Jackson, WY, August 13-26
This story was featured in the August 2012 issue of Southwest Art magazine. Order the Southwest Art magazine August 2012 print edition here, or purchase the Southwest Art magazine August 2012 digital download here. Or simply click here to subscribe to Southwest Art magazine and never miss a story!
This month’s show at Trailside Galleries is going to the dogs. About 40 gallery and guest artists capture everything from beagles to boxers in more than 50 paintings and sculptures. A reception for the artists takes place on August 16 from 5 to 8 p.m. A portion of the proceeds from the show benefits the local animal shelter.
The show is the brainchild of gallery managing partner Maryvonne Leshe, a devoted dog lover. Says gallery director Joan M. Griffith, “We thought we could put our own twist on dog art by featuring our landscape, western, wildlife, and impressionist artists with the caveat that their work must have a dog as part of the subject—mutt, mongrel, or purebred.” Griffith adds that the unique relationship between man and dog has inspired artists since ancient times, from the cave dwellers to 18th-century British painter George Stubbs.
A special showcase spotlights a dozen paintings by gallery artist Joseph H. Sulkowski, who is renowned for his masterful portrayals of man’s best friend. Sulkowski studied at the Art Students League of New York; under the mentorship of Frank Mason, he learned anatomy while absorbing the Renaissance aesthetic with an emphasis on light, color, form, and atmosphere. Sulkowski would later hone and transfer his knowledge of the figure to creating portraits of people first and, later, their dogs. He jokes that he eventually noticed that his adult models often seemed to prefer having their dogs painted rather than their children. “I realized I could satisfy my desire to do figurative work by just painting furry figures,” he says.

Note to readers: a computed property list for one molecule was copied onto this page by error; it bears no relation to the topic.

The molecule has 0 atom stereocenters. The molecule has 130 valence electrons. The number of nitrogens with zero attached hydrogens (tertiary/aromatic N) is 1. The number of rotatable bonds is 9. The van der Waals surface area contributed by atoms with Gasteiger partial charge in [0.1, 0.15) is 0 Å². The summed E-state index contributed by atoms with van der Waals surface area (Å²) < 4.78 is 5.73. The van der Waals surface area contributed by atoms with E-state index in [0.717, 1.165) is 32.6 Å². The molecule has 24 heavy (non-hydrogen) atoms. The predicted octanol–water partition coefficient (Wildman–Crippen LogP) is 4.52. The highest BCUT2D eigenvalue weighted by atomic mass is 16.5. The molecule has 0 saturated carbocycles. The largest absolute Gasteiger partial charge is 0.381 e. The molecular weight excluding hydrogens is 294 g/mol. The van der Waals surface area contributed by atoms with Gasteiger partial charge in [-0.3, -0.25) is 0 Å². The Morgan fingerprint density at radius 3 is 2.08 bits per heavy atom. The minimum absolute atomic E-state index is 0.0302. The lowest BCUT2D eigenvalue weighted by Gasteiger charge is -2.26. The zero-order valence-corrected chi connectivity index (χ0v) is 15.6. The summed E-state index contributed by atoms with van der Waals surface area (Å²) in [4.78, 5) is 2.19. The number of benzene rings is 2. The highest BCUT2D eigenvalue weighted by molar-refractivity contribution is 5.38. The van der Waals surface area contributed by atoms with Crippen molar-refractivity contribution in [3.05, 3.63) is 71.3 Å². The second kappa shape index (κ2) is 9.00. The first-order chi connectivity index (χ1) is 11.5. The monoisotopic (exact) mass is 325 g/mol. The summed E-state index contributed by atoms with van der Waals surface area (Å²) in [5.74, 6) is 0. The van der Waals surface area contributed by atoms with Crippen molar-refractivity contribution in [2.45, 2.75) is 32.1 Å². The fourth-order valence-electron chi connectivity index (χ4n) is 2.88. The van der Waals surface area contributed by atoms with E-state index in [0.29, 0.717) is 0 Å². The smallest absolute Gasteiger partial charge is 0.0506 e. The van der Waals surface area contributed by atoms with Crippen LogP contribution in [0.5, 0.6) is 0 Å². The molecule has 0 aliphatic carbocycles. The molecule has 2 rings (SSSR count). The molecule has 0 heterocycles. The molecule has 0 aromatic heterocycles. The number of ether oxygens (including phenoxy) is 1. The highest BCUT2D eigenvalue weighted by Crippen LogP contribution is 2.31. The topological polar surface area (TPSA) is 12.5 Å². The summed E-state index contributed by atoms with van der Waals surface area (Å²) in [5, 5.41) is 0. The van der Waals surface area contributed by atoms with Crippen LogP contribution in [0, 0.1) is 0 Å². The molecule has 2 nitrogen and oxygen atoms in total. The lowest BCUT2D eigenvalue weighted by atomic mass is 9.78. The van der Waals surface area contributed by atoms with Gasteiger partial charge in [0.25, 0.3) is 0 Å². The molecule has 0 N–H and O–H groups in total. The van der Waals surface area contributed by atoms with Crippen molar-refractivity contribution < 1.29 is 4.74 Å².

In creating the elegant canine portrait SHADOW BOXER, Sulkowski spent several sessions observing his model. He makes a point of meeting every dog he paints, he says. Since animals can’t pose like their owners, and he doesn’t use photographs, Sulkowski has trained his visual memory. “I freeze moments in my mind’s eye,” he says. “And I look at the face to see how light reveals character.”
Participating artist Brenda Murphy grew up watching television shows like The Adventures of Rin Tin Tin, the story of a boy in the West and his cherished German shepherd. Today Murphy focuses her artistic talents on drawing western scenes that depict the ranching life. Murphy says she found inspiration for this canine-inspired show in an old photograph of a friend—a father and his son on horseback with their dog, Buster, at their side. The dog has since passed away, and Murphy says the photograph stirred up memories of the family’s love for Buster.
Collectors and artists are enthusiastic about the show, and none more than painter and sculptor Veryl Goodnight. Goodnight owns four dogs, including two Alaskan Huskies, and says that dogs are both underrepresented and underappreciated in western art. Her painting, GUARDIAN OF THE MEEK, depicts a dog standing watch over a herd of sheep and pays homage to the canine as protector. “Surely God is within the soul of every dog,” Goodnight says. —Bonnie Gangelhoff
Featured in the August 2012 issue of Southwest Art magazine–click below to purchase:
Southwest Art magazine August 2012 digital download
Southwest Art magazine August 2012 print edition
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